The civic mind begins with small things.
Rough patches left in the pavement in Roslindale by a utility company. The way a precinct in Beacon Hill with low voter turnout in city elections keeps getting redistricted. Or the dissatisfaction by a Grove Hall resident with quality-of-life services: “Things just don’t get done,” she says.
When more than 450 people gathered Saturday for the “civic summit” at the Boston Convention and Exhibition Center, most of them were from either neighborhood groups or non-profits. Both kinds of groups usually cover a limited territory. For the neighborhood groups, it often means land use or public safety. For non-profits, it’s the economic development project, the social service, or advocacy for a particular need.
But the summit co-chaired by City Council President Maureen Feeney was supposed to help groups move beyond their usual boundaries. Even as participants arrived, they were given stacks of business cards so they could follow up on new contacts from around the city.
Feeney reminded them of a low point in Boston’s civic engagement, the 14% turnout of registered voters in the 2007 election for City Council. But Mayor Thomas Menino and the event’s other co-chair, the executive director of the Mass. Convention Center Authority, Jim Rooney, brought up some high points of civic engagement, from the War to Independence to the opposition that stopped the extension of Route I-95 through Boston.
The morning workshops were closer to the small things: zoning, organization building and resources, political action, and getting out a message through the media. But the people taking on these topics at the workshops were from all around Boston. And the topics themselves often require organizations to think beyond their own territory and natural allies—whether in a dispute over land use or in being portrayed by the media.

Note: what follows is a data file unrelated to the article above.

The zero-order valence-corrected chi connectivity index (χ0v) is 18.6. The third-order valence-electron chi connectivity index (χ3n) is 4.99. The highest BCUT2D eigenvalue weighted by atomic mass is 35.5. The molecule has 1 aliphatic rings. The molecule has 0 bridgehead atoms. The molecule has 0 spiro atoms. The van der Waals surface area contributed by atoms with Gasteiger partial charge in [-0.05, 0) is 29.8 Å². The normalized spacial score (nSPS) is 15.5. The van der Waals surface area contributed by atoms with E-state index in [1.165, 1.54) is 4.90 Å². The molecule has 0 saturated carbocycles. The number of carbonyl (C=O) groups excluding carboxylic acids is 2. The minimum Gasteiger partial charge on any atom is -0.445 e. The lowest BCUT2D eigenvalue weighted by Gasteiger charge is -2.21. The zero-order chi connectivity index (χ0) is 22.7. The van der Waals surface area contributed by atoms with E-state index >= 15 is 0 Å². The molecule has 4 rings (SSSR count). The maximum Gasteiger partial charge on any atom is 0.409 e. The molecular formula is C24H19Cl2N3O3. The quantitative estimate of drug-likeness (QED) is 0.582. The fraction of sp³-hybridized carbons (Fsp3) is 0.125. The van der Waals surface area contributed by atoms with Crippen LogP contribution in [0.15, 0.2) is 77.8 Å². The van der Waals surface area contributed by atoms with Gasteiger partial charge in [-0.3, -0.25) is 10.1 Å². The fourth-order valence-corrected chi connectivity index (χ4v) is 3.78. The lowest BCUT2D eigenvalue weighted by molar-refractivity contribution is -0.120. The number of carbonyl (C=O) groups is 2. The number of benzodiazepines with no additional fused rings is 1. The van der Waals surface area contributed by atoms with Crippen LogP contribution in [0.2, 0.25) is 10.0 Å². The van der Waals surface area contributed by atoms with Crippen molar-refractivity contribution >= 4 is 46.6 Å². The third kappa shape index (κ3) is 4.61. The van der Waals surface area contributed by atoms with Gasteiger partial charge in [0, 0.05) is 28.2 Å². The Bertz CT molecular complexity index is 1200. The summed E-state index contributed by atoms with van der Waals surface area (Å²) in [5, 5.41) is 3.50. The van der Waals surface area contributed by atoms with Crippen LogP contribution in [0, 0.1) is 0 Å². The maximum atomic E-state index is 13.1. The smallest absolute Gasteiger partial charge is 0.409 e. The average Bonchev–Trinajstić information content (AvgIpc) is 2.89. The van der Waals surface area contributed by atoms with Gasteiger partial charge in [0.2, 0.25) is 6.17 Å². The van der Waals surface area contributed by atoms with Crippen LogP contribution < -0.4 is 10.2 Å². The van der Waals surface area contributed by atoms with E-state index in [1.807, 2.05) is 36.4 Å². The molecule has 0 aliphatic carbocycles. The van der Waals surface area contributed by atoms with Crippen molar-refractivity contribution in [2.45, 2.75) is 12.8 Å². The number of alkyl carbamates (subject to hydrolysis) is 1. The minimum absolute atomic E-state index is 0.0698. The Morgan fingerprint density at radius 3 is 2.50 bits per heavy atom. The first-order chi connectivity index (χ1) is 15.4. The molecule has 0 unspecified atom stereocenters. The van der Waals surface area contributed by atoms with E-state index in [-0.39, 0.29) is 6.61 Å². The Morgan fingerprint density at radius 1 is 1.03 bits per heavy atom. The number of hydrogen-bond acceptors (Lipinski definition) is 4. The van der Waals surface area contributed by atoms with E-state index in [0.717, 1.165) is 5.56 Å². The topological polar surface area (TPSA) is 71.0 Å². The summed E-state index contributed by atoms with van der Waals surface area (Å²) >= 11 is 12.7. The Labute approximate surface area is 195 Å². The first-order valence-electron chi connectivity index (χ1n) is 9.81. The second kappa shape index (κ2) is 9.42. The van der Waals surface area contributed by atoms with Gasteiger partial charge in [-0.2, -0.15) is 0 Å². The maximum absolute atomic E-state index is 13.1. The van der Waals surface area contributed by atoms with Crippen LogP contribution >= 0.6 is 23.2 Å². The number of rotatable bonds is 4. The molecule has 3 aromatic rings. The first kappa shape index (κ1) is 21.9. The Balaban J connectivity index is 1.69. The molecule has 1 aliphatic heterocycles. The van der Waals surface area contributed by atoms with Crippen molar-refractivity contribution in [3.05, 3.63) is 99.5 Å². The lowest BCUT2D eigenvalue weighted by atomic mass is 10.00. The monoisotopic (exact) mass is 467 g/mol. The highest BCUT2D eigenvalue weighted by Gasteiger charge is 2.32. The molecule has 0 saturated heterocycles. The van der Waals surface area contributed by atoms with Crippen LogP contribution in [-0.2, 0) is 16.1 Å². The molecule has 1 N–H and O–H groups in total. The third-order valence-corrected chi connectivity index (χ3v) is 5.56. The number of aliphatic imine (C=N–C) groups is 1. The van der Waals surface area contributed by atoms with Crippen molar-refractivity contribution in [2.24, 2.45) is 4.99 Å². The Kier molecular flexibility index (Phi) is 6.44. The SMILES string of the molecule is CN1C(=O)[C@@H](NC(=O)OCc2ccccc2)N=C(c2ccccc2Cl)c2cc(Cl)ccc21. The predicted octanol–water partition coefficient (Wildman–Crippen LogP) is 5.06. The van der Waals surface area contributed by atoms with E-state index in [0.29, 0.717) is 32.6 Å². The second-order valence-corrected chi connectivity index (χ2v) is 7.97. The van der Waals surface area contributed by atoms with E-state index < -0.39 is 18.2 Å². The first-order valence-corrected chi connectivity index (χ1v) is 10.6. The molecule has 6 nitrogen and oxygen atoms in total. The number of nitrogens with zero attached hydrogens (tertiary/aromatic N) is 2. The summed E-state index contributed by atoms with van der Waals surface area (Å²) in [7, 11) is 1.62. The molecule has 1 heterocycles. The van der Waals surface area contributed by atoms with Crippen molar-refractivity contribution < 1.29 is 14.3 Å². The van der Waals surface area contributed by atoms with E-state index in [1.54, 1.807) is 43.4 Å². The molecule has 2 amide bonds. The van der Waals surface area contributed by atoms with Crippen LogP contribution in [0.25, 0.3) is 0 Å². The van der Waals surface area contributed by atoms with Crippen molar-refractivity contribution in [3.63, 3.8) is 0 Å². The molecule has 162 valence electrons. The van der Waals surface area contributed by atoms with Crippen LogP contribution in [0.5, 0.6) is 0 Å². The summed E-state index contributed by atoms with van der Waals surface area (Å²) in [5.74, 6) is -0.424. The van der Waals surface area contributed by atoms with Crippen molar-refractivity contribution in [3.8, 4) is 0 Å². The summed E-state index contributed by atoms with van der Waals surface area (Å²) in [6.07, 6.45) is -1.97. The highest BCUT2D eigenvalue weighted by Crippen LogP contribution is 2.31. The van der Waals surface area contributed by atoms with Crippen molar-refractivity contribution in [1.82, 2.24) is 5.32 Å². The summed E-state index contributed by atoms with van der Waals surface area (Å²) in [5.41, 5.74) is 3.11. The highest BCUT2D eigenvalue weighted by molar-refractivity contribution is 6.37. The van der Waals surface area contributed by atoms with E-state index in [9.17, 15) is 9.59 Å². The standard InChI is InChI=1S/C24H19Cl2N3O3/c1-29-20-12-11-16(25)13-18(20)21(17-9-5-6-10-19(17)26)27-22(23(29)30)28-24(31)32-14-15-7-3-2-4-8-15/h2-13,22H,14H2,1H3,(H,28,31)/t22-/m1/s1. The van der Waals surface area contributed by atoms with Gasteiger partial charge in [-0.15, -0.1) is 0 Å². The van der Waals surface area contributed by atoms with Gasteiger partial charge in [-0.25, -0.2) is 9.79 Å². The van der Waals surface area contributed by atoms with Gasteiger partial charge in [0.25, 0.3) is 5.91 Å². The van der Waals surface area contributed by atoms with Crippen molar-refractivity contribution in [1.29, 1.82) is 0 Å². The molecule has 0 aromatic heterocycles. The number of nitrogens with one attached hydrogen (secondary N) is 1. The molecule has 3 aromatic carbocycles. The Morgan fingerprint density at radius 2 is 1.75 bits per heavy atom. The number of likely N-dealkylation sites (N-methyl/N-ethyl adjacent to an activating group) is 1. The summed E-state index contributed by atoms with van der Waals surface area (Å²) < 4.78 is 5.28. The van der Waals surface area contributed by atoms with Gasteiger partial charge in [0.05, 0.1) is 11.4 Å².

At lunchtime, there was a shift toward a larger perspective, in a talk by Dr. Thomas Sander, Executive Director of Saguaro Seminar: Civic Engagement in America at the Harvard Kennedy School. Sander compared the recent gains and losses in civic engagement to the beginning of the 20th century, when new groups took shape in response to immigration and the massive population shift from the countryside to the city.
A century later, Sander explained, there have also been dramatic changes. He acknowledged research indicating that racial diversity can make people close ranks more closely among their own kind, while being less trustful of others. But he vouched for the advantages of social capital, even on a small scale. One example: getting to know neighbors is more effective at reducing crime than increasing coverage by police.
“We didn’t think the answer is that we all ought to live in gated communities,” said Sander.
Likewise, during the town meeting after lunch, small things connected to something larger. Participants from Dorchester noted that desirable streets could be only stone’s throw from a “hot spot” for gun violence, just as a student attending a prestigious exam school can ride the same bus route on which another student was fatally shot last year.
When asked to identify the “most important issues” facing Boston, more than three hundred participants put education and youth development in first place, followed by economic development and public safety. They also identified education and youth development as the issue that would benefit the most from civic engagement, followed by public safety and the environment.
Other results from the town meeting showed there was a gap between the turnout at the summit and Boston’s population. Almost three-quarters of those at the summit were white, and two-thirds were at least 45 years old. They listed concerns about youth participation, a disconnect between citizens and government, even feelings of “us vs. them” in community groups.
But, for all the concerns and the demographic mismatch, participants tried to figure out their next move. For the year 2020, their goal was a city with a 100% high school graduation rate and a school system on par with those in the suburbs. For the year ahead, the list began with after-school tutoring, a campaign against litter and graffiti, and more summer jobs.
They were only lists, but the small things had gotten larger.